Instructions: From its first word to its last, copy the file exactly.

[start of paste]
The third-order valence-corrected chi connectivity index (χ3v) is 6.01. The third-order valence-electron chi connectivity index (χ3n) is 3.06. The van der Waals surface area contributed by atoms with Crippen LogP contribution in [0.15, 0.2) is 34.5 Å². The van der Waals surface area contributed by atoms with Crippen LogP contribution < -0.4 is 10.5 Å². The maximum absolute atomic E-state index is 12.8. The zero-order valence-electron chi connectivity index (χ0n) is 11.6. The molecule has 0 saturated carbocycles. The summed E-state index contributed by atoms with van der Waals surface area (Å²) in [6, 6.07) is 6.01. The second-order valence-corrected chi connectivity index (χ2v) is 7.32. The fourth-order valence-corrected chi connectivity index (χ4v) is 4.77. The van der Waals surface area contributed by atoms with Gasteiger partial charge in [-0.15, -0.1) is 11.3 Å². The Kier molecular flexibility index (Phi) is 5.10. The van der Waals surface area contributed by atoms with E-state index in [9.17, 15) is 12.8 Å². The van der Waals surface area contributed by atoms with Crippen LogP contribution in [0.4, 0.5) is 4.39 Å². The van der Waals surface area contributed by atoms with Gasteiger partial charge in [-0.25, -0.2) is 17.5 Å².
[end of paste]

The third-order valence-corrected chi connectivity index (χ3v) is 6.01. The third-order valence-electron chi connectivity index (χ3n) is 3.06. The van der Waals surface area contributed by atoms with Crippen LogP contribution in [0.15, 0.2) is 34.5 Å². The van der Waals surface area contributed by atoms with Crippen LogP contribution < -0.4 is 10.5 Å². The maximum absolute atomic E-state index is 12.8. The zero-order valence-electron chi connectivity index (χ0n) is 11.6. The molecule has 0 saturated carbocycles. The summed E-state index contributed by atoms with van der Waals surface area (Å²) in [6, 6.07) is 6.01. The second-order valence-corrected chi connectivity index (χ2v) is 7.32. The fourth-order valence-corrected chi connectivity index (χ4v) is 4.77. The van der Waals surface area contributed by atoms with Gasteiger partial charge in [-0.15, -0.1) is 11.3 Å². The Kier molecular flexibility index (Phi) is 5.10. The van der Waals surface area contributed by atoms with E-state index in [9.17, 15) is 12.8 Å². The van der Waals surface area contributed by atoms with Crippen LogP contribution in [0.4, 0.5) is 4.39 Å². The van der Waals surface area contributed by atoms with Gasteiger partial charge in [-0.25, -0.2) is 17.5 Å².